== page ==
I hope they both crash & burn.
Disposables suck (the life out of all things)
Just noticed that if you scale it down far enough, that image of the Keurig resembles a Mexican wrestling mask.
(The rather obvious joke about the palatability of the fluids emitted by each item is left to every poor bastard that’s ever had to drink whatever came out of either item.)
To be fair, if I was making the kind of markup they do, I’d probably be willing to break some legs too.
Oh, wait, that’s not being fair at all.
I think Keurig absolutely has the right to make their new coffee machines incompatible with 3rd party cups. All that other shit though, no way.
Under what doctrine?
Ah but while they have the right to try and make their machines incompatible with 3rd party waste units,
do they have any recourse to stop anyone from making cups that are compatible with those machines?
I don’t think so.
Lock makers make products with specific keys, but anyone can make you a spare set of keys, or new keys for your lock.
So yeah, they can try, but talk about fruitless endeavours based on locking out choice for your customer.
Well, as far as the case law I’m aware of, no, they have no recourse to stop people from using their cracked DRM (presuming the cracked DRM was done in a legal manner, through reverse engineering as opposed to stealing trade secrets). But that doesn’t mean they can’t intorduce NEW units with NEW DRM to stop their competitors again.
Woah thank you, I had no idea this existed. Its like, the Kuerig flash-cart
I’ll play devil’s advocate here, and argue that K-Cups (and similar products) don’t have to be so wasteful, depending on your usage habits.
For example, San Francisco Bay Coffee makes k-cup-compatible coffee pods that use a wax-paper lid and a small bio-plastic ring, rather than the petro-plastic cups and aluminum lids of Keurig-brand pods. The company is working on developing a 100% biodegradable pod (they’re only 97% biodegradable currently) so eventually you’ll be able to toss the entire pod in your compost bin.
(It’s also significantly cheaper than Keurig-brand pods, and pretty tasty.)
Now, if you have multiple coffee drinkers in your home who are on the same schedule, it would probably make more sense to just use a drip-coffee maker to brew a large pot in the morning. But if you only have one coffee drinker in the house — or multiple coffee drinkers who don’t drink coffee at the same time — it would be a huge waste of water and coffee to brew a pot that is only going to get half-finished.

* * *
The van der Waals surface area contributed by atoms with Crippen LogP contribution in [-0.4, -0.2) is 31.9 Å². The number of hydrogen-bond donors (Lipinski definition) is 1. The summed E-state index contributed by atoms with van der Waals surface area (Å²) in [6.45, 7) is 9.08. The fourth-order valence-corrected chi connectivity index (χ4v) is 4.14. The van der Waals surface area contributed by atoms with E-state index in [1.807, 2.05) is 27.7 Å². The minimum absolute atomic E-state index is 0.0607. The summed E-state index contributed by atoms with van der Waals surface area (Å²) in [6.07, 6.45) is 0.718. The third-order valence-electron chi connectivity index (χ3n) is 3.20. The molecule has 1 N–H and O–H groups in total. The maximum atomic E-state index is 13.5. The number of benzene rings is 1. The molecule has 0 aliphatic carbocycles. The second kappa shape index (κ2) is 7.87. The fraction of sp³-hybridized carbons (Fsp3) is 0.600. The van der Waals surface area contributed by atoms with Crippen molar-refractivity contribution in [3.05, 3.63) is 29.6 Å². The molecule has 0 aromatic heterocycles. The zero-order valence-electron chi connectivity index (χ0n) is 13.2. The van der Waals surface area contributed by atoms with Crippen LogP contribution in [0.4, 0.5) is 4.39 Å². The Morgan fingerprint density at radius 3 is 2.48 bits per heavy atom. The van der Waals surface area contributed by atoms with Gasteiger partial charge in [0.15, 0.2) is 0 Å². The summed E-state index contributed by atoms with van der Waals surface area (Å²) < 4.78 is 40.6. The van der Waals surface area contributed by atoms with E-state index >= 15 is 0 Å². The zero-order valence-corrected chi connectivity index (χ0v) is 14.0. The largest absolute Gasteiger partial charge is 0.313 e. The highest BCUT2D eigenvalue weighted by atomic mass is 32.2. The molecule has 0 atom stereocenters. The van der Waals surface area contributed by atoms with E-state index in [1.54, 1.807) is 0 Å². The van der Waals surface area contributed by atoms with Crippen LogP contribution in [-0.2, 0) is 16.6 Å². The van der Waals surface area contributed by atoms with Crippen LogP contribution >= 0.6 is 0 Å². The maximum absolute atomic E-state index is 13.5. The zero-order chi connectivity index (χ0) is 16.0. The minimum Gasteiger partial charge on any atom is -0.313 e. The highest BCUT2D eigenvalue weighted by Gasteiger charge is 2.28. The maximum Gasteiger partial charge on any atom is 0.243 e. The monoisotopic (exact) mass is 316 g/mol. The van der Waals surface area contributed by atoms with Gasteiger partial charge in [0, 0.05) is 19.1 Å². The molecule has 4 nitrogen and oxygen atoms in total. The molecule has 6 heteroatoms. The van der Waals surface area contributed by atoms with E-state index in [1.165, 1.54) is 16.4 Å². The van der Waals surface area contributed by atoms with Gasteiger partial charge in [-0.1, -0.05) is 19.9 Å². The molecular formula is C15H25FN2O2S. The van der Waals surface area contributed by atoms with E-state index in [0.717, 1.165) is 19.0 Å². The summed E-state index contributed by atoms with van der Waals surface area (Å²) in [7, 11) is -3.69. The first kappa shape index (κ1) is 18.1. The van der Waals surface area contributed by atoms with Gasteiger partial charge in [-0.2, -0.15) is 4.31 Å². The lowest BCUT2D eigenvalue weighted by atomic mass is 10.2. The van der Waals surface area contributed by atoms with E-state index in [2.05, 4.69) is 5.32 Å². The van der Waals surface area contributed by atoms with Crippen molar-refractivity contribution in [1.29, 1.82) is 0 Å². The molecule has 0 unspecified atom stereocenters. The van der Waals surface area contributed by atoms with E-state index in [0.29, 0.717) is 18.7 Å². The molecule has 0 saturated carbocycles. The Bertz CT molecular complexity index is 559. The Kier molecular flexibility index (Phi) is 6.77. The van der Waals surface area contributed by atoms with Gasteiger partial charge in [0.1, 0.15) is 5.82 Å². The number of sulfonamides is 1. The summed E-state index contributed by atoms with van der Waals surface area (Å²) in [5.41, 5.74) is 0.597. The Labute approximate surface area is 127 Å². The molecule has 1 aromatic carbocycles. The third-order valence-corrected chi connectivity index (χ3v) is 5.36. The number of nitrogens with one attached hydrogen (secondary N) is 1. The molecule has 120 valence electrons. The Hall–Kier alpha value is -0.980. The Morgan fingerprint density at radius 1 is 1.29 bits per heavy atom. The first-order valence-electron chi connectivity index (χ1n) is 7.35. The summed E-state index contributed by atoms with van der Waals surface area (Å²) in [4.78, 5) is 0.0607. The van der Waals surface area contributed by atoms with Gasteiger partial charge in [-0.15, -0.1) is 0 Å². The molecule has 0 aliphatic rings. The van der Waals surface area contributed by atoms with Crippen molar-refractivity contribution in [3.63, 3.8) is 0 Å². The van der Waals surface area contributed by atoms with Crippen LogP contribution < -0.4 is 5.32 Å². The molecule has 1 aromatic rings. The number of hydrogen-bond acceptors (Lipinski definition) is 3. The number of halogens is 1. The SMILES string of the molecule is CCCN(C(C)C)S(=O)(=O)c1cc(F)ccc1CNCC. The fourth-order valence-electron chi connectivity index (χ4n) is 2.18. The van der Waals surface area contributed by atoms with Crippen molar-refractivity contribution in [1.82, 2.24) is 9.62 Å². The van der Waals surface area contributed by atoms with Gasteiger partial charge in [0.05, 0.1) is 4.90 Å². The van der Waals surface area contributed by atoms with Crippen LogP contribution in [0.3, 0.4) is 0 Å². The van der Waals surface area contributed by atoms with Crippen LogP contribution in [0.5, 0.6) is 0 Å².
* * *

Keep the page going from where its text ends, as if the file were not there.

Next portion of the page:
And — let’s be honest here — the convenience of making just one cup of coffee in about 30 seconds whenever you have the urge is a big draw.
If you have one of the old non-drm ones, just use an refillable cup and use your own grounds. Pretty simple.
We still haven’t found a refillable (around here anyway) cup for the drm’d one. The old ones we have don’t work with it.
Meh, hardly matters anyway, we’ve started to use our +35 year old peculator.
You forget how good coffee can taste.
The first rule of the Coffee Club…
That’s pretty neat, but it completely erases the advantage of what a Keurig is supposed to be about, a fast cup of coffee. With this you have to grind, fill and clean. You might as well just use a Chemex and get a better cup of coffee in the process.
The same doctrine that allows me, as an independent auto maker, to produce cars that are incompatible with 3rd party tires and incompatible with 3rd party fuels.
Now, I can’t really do much to force consumers to my business model, but perhaps I can lean on the retailers…
Don’t forget the Third Rule of the Coffee Club:
##If this is your first cup, you must fight.
This is obviously going to head into coffee-snob territory. I don’t grind coffee every day. I don’t roast my own beans.
I try to buy fresh-roasted beans every few days, and either have it ground on site or do it all at once when I get home. I know I’m not getting the perfect cup of Joe every morning, but I get it fast and it’s good.
On days off, when I have time, I can snob about with a pour over or whatever, but on work days, I’m heading out the door quick with a fair trade off.
Do you think people who prefer Chianti over Thunderbird are snobs as well?
Why do is there such a thing as K-cup technique, then? Keurig seems to market to those who want a guarantee of a fast, acceptable coffer with no mess.
You might as well use an aeropress. At least it’s easy to clean up.
I always find it interesting how many of these technologies don’t take off until after the patents expire and competitors bring the price down to a reasonable level. The 3D printer revolution we are in the middle of could have happened 10 years ago, except that the patent holders were completely uninterested in serving the broader market and instead focused entirely on high end niches instead.
Well, they certainly have the right to try, like they are (were?) doing with DRM
And those third party cup makers have every right to circumvent those measures to make their cups compatible with Keurig brewers.